I’m the mother of a 9-year-old; Duygu is visually impaired.
In previous years, on our way to school, I used to warn Duygu about barriers on our path, “Careful, there’s a lamp post …”, or “You need to step down here”. I tried not to hold her hand because I wanted her to walk independently. We managed in a way, but not as well as I hoped. On a new route, if she wasn’t sure, she wouldn’t even take one step however much I begged her. She was afraid of falling or hitting things; she wouldn’t believe me and wanted to hold my hand. This made me really sad.
Putting myself into my daughter’s shoes, I started to think. I realized that I was her cane, a cane that had to talk to her but that at times she did not trust. When she held the hand of this ‘mother-cane’, her confidence rose. As a mother this too made me really sad; not because I would have to hold her hand for the rest of her life, but because she would never become independent.
At this point there was only one solution I could think of: Duygu needed a white cane that she could hold and move at her will, when and where she wanted.
I asked my friend Claire Ozel, (actually not only my friend but also the friend of many disabled people and their friends). Claire immediately searched the Internet and found the NFB website with information about Kids with Canes. She then contacted Fatos Floyd, who asked for Duygu’s ‘ground-to-chin’ measurement; then the cane was on its way from Nebraska to Ankara.
It arrived March 22nd 2006. The cane I had dreamt of had come from the USA and been brought to my child’s school, one of the two Schools for the Blind in Ankara. When we held it in our hands, Duygu was happy but I was surprised, unsure, unprepared… That first time as we left school with the cane in my hand, I heard my inner voice. “While Duygu walks holding my hand, she seems normal and no different from other children; she doesn’t attract much attention. But if she walks with the cane, people’s attitudes towards her will change; they will feel sorry for her, even pity her.” This would devastate both of us emotionally.
Outside the school gates, I stopped, then turning round, we walked back in to find the sports teacher. I showed him the cane, expecting him to react negatively, like most people I had consulted. I told him my fears, and in my pessimism I exaggerated the negative sides. I can’t explain how relieved I felt when he simply said “You have done well. It is good to start using a cane at an early age”.
Suddenly all my fears and hesitations disappeared; with the first positive reaction from an educator I felt happy and started to believe in myself, my instincts. He showed us there and then how to hold the cane and how to use it. As we left school and went home I felt incredibly relieved. In one of the most important moments since Duygu’s birth, I knew that now everyone was going to know the truth that only few had known, that my daughter couldn’t see. How long could I have kept it a secret? I now felt strong, I was ready for any kind of reaction!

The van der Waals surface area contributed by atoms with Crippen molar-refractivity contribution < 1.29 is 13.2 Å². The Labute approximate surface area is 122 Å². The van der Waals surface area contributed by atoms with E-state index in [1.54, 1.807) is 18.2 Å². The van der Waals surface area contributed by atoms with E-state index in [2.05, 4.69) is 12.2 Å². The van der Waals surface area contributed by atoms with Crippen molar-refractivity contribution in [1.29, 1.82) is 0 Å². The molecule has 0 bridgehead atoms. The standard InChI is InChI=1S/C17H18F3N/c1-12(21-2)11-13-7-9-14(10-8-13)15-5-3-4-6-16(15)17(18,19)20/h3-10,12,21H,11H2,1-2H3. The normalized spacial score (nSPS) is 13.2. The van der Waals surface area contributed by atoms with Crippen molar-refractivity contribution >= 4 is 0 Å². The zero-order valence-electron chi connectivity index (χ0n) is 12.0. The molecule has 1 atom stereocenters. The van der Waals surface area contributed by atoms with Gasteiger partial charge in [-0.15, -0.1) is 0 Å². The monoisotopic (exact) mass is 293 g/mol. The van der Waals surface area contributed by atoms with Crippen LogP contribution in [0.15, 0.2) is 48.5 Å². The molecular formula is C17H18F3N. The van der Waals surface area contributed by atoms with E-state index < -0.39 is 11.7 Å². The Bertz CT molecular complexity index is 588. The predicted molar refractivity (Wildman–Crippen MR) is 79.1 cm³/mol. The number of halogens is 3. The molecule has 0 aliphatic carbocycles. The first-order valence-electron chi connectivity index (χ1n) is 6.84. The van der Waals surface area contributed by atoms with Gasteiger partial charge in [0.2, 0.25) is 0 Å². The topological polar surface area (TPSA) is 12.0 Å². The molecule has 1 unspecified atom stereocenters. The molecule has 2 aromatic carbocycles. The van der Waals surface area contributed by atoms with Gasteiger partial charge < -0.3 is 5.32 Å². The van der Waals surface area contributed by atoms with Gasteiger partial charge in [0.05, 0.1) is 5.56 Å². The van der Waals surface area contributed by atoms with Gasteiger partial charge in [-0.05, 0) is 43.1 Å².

Duygu and I talked about her cane. I told her that if she used it well, the cane would tell her all the barriers on her way. If she didn’t use it correctly, if she raised it too high, the cane could miss barriers and wouldn’t tell her about them, so she could fall. If she used her cane too close to the ground or if she dragged it, this time the cane might push her back and again she could fall. I had learnt all these from my own experience as a ‘cane’ and by watching Duygu carefully.
In those early days we talked to the cane. We said things like “Bad cane!, I fell because it didn’t tell me!”, or “The cane is very clever, I would have fallen if it hadn’t told me”. After a few months when Duygu told me that the cane couldn’t speak and it wasn’t alive, I understood that the cane had reached its goal: she now knew that the cane was moving at her will and under her control.
Once she stopped talking to her cane, we started to chat on our way back home, about things we had done that day or what we would do when we got home. Before the cane, we could never chat because I was so busy pointing out the way. Now Duygu is becoming more and more confident and using the cane more willingly. She has shown that a cane can only be learnt by using it.
It’s been a year since she started using her cane. During this time there have been people who said that as a mother I had done something wrong, that it was not right for a child of her age to use a cane and that using a cane would damage my child psychologically. It would be a lie if I said I didn’t care about what they said. I have wondered many times “What if what they are right?”. Sometimes I felt pessimisstic seeing no one around me following our example. However, I have put all these thoughts aside because what really matters to me is what my child is feeling.
I’m sure that starting to use a cane at an early age will benefit her greatly. She has learnt to trust herself rather than depending on a ‘speaking cane’. Today she even runs with her cane. In short, she is a happy self-confident child who knows she can learn new skills, even if others doubt this. And I am no longer her speaking cane, I am her mother who loves her more than anything.
Ankara March 2007 Suna Ezen
Beyaz Baston Duygu and Suna talk about being a young cane user in Turkey in 2007